Playing Rugby

Now rugby was a different matter, I was actually interested in rugby, I was a season ticket holder at Headingley, home of the Leeds Rugby League club, indeed I worked at the club selling programmes and doing whatever odd jobs my Uncle Ralph wanted me to do there, he being catering and bar manager in the stadium, so rugby I could play.

It was a different sort of rugby of course for our Headmaster, RF Holland MA(Cantab), a Captain Mainwaring look-alike and a man below his station as our head, held the belief that we were a nationally important feeder school to the elite of university’s, Cambridge being his personal choice, and as such we should be presented and behave as Gentlemen and play the Union version of the game and in this he was backed by his sports instructors and especially the one who specialised in rugby union, Colin Tyrer.

It was Tyrer who took us for a house match one afternoon while we were in the fourth year, our Form 4S playing Form 4D – if I am making this all sound a little Victorian and Tom Browns Schooldays then yes, that is precisely what life was like at Leeds Modern School, and I loved every minute of it.

The end of term inter-form games were a round robin competition between the four forms in each year and the rugby competition was particularly well fought out, in fact literally well fought for each form immediately picked its biggest lads and its form-room bullies to be in the team – and then they picked me to play full back.

At some point in the game the play was all in our half and the ball had long since disappeared under a huge mound of bodies in the biggest of the mud puddles, fists flew, bodies piled on top of bodies, yelps and curses were heard and then suddenly Tyrer, who was officiating the game, blew his whistle, the ruck ceased and we all gazed to him to see why he’d stopped us.

He was staring right down the other end of the pitch where my opposite number, Glynn Jones the 4D full back was stood on one leg clutching his own goal post, Tyrer bellowed at him to join the kerfuffle up our end of the field, and Jones shouted something back that none of us could hear properly although it did sound an awful lot like “Please Sir, I’ve broken my leg”.

In a scene right out of the bit in the film “Kes” where Casper is caught swinging on the goal posts by the sports teacher played by Brian Glover, Tyrer ran up the field to Glynn Jones and we all followed.

Tyrer examined Jones’ leg and declared it not to be broken after all, “You’ve got a dead leg boy, walk up and down for a bit” and despite Jones protesting that he couldn’t put any weight on it let alone walk, Tyrer grabbed him by one arm and marched him briskly up and down the try line, Jones screaming out in agony whilst doing so and being told not to be so soft and to walk it off, “like a man”.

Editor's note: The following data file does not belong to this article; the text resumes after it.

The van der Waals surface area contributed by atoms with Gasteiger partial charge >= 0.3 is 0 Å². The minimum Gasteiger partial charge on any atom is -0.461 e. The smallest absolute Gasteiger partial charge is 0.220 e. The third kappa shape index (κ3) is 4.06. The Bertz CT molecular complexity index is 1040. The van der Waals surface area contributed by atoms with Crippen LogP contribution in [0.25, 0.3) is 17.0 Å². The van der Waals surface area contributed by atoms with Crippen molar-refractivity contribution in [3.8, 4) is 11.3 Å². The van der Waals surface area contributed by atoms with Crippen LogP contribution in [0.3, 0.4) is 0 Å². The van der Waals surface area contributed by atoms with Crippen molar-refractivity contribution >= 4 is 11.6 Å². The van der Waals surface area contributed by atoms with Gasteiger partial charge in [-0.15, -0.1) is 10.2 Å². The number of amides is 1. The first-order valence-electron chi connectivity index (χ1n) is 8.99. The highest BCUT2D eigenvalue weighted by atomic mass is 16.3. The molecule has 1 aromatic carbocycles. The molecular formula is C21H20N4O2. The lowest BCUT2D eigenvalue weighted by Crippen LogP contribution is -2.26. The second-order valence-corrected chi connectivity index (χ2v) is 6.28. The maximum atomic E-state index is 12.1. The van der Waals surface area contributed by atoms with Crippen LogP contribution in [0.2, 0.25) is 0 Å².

After five minutes even Tyrer realised that Jones wasn’t going to be able to walk this one off and continue in the game so he told him to go and sit on the touchline and wait for the game to finish, which he did and forty minutes later as we all trooped back to the changing rooms there was Glynn Jones still laying where he had been deposited, on the touchline, still complaining that his leg was broken and still being admonished for not having walked it off a long time ago.

And half an hour later as we left the changing rooms all washed and scrubbed up a treat there was Glynn Jones being helped into the back of an ambulance with Tyrer telling the medics, “Its broken you know, I knew as soon as I saw it”, and indeed it was, he was in plaster for the rest of the next half term.

Still at least we all now know that you can’t just “walk off” a broken leg.

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2 thoughts on “Playing Rugby

  1. I think I remember Mr. Tyrer. He was roped into the school play one year – ‘Twelfth Night’. He was (type)cast as the Clown.

    There was also a Mr. Graham (P.E. and R.E., I believe) who played rugby for Headingley (fullback). All his spare time, and there seemed to be quite a lot of it, was spent on the Leeds Modern playing field kicking penalties and conversions from improbable distances and angles. The spectacle provided a splendid distraction for staff and pupils alike.

    At least by this time. thanks largely to Alan Bennett’s satirical TV references, the notorious ‘spares’ system of organising games lesson teams had been abandoned. The unathletic were designated ‘spares’ and could be called upon to make up numbers in any other team. Refined souls could thus find themselves competing uncomfortably with the first XV (or XI) heavies!

  2. I think I remember a Mr Graham being replaced early in my first year for R.E. by a Welsh preacher by the name of Lloyd-Griffiths, a slightly disturbing chap who, had someone told me was fond of taking boys to stay at his holiday home in the dales, would not have surprised me.

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